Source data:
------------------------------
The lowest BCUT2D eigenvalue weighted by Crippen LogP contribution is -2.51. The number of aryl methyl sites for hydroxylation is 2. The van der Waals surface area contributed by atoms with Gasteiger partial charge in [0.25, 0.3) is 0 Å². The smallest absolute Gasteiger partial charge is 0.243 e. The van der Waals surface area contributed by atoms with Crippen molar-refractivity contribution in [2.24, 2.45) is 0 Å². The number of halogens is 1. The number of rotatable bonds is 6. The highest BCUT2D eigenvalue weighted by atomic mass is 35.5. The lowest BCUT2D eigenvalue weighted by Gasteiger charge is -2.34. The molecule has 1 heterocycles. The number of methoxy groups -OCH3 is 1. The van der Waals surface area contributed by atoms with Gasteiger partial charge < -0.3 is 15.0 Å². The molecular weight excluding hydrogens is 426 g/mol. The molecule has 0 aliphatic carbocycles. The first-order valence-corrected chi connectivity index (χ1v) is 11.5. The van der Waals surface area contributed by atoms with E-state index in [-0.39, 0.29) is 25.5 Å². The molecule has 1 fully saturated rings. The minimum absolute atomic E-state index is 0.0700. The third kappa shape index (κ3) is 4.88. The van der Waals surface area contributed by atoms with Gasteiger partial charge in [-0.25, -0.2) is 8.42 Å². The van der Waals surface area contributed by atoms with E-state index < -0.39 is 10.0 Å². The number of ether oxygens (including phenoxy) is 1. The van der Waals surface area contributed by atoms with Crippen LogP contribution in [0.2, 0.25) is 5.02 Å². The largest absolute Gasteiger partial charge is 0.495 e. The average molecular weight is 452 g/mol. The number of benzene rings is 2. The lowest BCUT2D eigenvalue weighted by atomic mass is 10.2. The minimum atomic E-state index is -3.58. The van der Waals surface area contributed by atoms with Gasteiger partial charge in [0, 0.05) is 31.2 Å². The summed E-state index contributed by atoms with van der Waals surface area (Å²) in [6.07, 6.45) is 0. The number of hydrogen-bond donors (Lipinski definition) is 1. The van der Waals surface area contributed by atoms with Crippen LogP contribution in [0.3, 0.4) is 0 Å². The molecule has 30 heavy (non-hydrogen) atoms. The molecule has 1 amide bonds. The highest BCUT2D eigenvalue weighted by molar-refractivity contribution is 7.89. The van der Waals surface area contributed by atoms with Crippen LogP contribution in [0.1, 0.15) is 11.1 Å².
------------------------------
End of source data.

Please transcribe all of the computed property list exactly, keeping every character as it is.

The lowest BCUT2D eigenvalue weighted by Crippen LogP contribution is -2.51. The number of aryl methyl sites for hydroxylation is 2. The van der Waals surface area contributed by atoms with Gasteiger partial charge in [0.25, 0.3) is 0 Å². The smallest absolute Gasteiger partial charge is 0.243 e. The van der Waals surface area contributed by atoms with Crippen molar-refractivity contribution in [2.24, 2.45) is 0 Å². The number of halogens is 1. The number of rotatable bonds is 6. The highest BCUT2D eigenvalue weighted by atomic mass is 35.5. The lowest BCUT2D eigenvalue weighted by Gasteiger charge is -2.34. The molecule has 1 heterocycles. The number of methoxy groups -OCH3 is 1. The van der Waals surface area contributed by atoms with Gasteiger partial charge < -0.3 is 15.0 Å². The molecular weight excluding hydrogens is 426 g/mol. The molecule has 0 aliphatic carbocycles. The first-order valence-corrected chi connectivity index (χ1v) is 11.5. The van der Waals surface area contributed by atoms with E-state index in [-0.39, 0.29) is 25.5 Å². The molecule has 1 fully saturated rings. The minimum absolute atomic E-state index is 0.0700. The third kappa shape index (κ3) is 4.88. The van der Waals surface area contributed by atoms with Gasteiger partial charge in [-0.25, -0.2) is 8.42 Å². The van der Waals surface area contributed by atoms with E-state index < -0.39 is 10.0 Å². The number of ether oxygens (including phenoxy) is 1. The van der Waals surface area contributed by atoms with Crippen LogP contribution in [0.2, 0.25) is 5.02 Å². The largest absolute Gasteiger partial charge is 0.495 e. The average molecular weight is 452 g/mol. The number of benzene rings is 2. The lowest BCUT2D eigenvalue weighted by atomic mass is 10.2. The minimum atomic E-state index is -3.58. The van der Waals surface area contributed by atoms with Gasteiger partial charge in [0, 0.05) is 31.2 Å². The summed E-state index contributed by atoms with van der Waals surface area (Å²) in [6.07, 6.45) is 0. The number of hydrogen-bond donors (Lipinski definition) is 1. The van der Waals surface area contributed by atoms with Crippen LogP contribution in [0.3, 0.4) is 0 Å². The molecule has 30 heavy (non-hydrogen) atoms. The molecule has 1 amide bonds. The highest BCUT2D eigenvalue weighted by molar-refractivity contribution is 7.89. The van der Waals surface area contributed by atoms with Crippen LogP contribution in [0.1, 0.15) is 11.1 Å².